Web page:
While all whales, dolphins and porpoises fall under the order of Cetacea, the orca’s teeth are what classify them under the suborder Odontoceti, making them “toothed whales”, what makes us think, “If they’re toothed whales, doesn’t that make them whales?” Well, they are classified as toothed whales because of their suborder, but their specific family under the Odontoceti suborder is Delphinidae. Therefore, the short answer, and despite its common name (killer whale), the Orcinus orca is NOT a whale, it’s part of the Delphinidae family, and therefore it is a dolphin, the biggest of the dolphins on earth. It’s probably the most easily recognizable of all cetaceans and very unlikely to be confused with any other species.
|Figure 1: Adult male Orca outside of São Miguel Island, Azores. Photo by: Ida Eriksson|
The “killer whale” name is believed to have been given by ancient sailors who witnessed these animals preying on whales and the name naturally evolved from “whale killer” to killer whale. In other countries this name is also used with some variation, like in Spain and Portugal they are called, ballena-asesina and baleia-assassina, respectively, which means assassin whale.
Orcas, such as other dolphins, display sexual dimorphism, meaning in this case, that the males are larger than the females, it’s fairly easy to distinguish an adult male from a female, since these tend to develop much larger appendages, this includes the pectoral flippers, tail and dorsal fin, which can reach up to 1,8m in size.
Figure 2: Adult male Orca (top) and Adult female Orca (bottom). Note the evident differences in size and shape of the appendages. Illustration by: Ida Eriksson
Regarding its size, as mentioned before, it is a large dolphin, attaining a maximum reported size of 9.8m for males and 8.5m for females, the maximum measured weights are of 6600 kg for a 7.65m male and 4700 kg for a 6.58 female (Yamada et al., 2007).
Figure 3: Adult male Orca breaching outside of São Miguel island, Azores. Note large pectoral flipper typical of mature males. Photo by: Rui Santos
Orcas are highly intelligent animals, they live in society and use highly effective and cooperative hunting techniques, they are at the top of the food chain and they can feed on seals, dolphins, turtles, whales, or fish. Some described hunting techniques of the orcas show how developed the pods are as a society and include: making waves to knock seals off ice shelfs (Gif below) or impeding other cetaceans from coming to the surface in order to suffocate them.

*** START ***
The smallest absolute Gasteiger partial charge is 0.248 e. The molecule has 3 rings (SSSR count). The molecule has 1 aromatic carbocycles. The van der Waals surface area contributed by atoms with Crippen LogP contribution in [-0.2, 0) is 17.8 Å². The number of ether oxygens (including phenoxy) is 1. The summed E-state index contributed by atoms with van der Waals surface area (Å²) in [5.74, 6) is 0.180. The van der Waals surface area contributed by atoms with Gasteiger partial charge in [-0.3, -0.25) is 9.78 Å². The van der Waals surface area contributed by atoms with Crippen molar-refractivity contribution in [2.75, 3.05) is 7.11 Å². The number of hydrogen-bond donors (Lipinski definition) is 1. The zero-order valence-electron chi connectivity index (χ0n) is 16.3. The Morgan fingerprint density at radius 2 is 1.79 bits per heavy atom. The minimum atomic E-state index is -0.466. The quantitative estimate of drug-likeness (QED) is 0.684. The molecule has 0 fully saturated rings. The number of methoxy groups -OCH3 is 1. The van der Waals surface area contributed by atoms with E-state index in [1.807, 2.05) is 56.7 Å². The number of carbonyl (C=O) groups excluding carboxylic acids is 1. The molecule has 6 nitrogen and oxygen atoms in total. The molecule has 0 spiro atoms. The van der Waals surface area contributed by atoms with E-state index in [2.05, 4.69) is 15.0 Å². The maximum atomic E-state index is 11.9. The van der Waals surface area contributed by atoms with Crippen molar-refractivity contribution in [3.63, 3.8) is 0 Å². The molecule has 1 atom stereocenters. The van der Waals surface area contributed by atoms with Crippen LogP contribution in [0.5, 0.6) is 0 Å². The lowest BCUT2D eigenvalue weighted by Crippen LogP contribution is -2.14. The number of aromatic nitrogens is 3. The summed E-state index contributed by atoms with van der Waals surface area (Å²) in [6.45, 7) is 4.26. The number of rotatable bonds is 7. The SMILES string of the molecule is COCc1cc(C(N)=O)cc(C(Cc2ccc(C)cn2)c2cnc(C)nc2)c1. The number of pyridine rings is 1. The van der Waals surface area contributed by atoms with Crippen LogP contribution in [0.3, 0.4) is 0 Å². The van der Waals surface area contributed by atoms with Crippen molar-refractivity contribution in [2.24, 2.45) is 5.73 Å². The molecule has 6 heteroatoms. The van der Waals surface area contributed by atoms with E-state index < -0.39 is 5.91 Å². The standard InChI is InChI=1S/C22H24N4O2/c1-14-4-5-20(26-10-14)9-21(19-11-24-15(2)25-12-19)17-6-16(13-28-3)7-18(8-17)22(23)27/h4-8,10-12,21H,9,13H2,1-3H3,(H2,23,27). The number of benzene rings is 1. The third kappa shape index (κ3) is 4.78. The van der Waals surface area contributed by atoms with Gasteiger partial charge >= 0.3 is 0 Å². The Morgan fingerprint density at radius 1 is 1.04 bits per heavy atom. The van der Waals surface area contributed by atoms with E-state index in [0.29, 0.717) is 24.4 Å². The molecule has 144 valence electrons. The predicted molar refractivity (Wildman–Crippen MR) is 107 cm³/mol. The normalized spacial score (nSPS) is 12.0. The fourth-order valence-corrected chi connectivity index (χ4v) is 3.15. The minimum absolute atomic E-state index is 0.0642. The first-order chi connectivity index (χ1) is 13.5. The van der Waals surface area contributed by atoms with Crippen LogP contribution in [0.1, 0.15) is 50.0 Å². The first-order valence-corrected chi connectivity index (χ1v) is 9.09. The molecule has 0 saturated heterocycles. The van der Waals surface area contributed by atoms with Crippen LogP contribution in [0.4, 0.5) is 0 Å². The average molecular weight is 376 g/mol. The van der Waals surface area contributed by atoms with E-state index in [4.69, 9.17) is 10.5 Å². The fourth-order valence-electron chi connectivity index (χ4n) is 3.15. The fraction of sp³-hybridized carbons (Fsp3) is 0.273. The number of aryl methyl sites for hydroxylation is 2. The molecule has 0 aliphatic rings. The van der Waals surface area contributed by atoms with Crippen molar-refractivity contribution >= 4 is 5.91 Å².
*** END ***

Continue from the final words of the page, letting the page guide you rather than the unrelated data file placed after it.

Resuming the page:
And are also capable of storming beaches in order to catch sea lions and seals.
Video Credits: “Four killer whales in the Antarctic work together to flush their next meal — a seal — off an ice floe and into the water. Reproduced courtesy of Dr Ingrid Visser, Orca Research Trust: http://www.orcaresearch.org/“
Still on the subject of “who is which”, many times is asked if a dolphin is considered a whale, a similar situation to the one above.
Generally, all the large cetaceans are called whales, no matter what order or family they belong to. Therefore, any Odontoceti member with a big size, might belong to the Delphinidae family, but would be called whale. Following this reasoning, bottlenose dolphins and beaked whales belong to the same taxonomic order (Odontoceti), they have similar physiognomy, but however, the former are considered dolphins while the latter whales. When there is no possible doubt to decide whether it is a dolphin or a whale, is when we are talking about baleen whales. Baleen whales, they all belong to the Mysticeti and they all present some characteristics unique to this order. For example, the blowhole: if the animal has two blowholes is a Mysticeti (baleen whale), if it only has one blowhole is an Odontoceti (toothed Whale). But also remember another useful fact: all Mysticeti are whales, but not all Odontoceti are dolphins! For example, the sperm whale and the beaked whales, both belonging to the Odontoceti but yet are whales!
Figure 5: Orcas blowhole on the left (Odontoceti) and, Sei Whale double blowhole on the right (Mysticeti). Photos by: Miranda van der Linde
Written by Lucas Cidade
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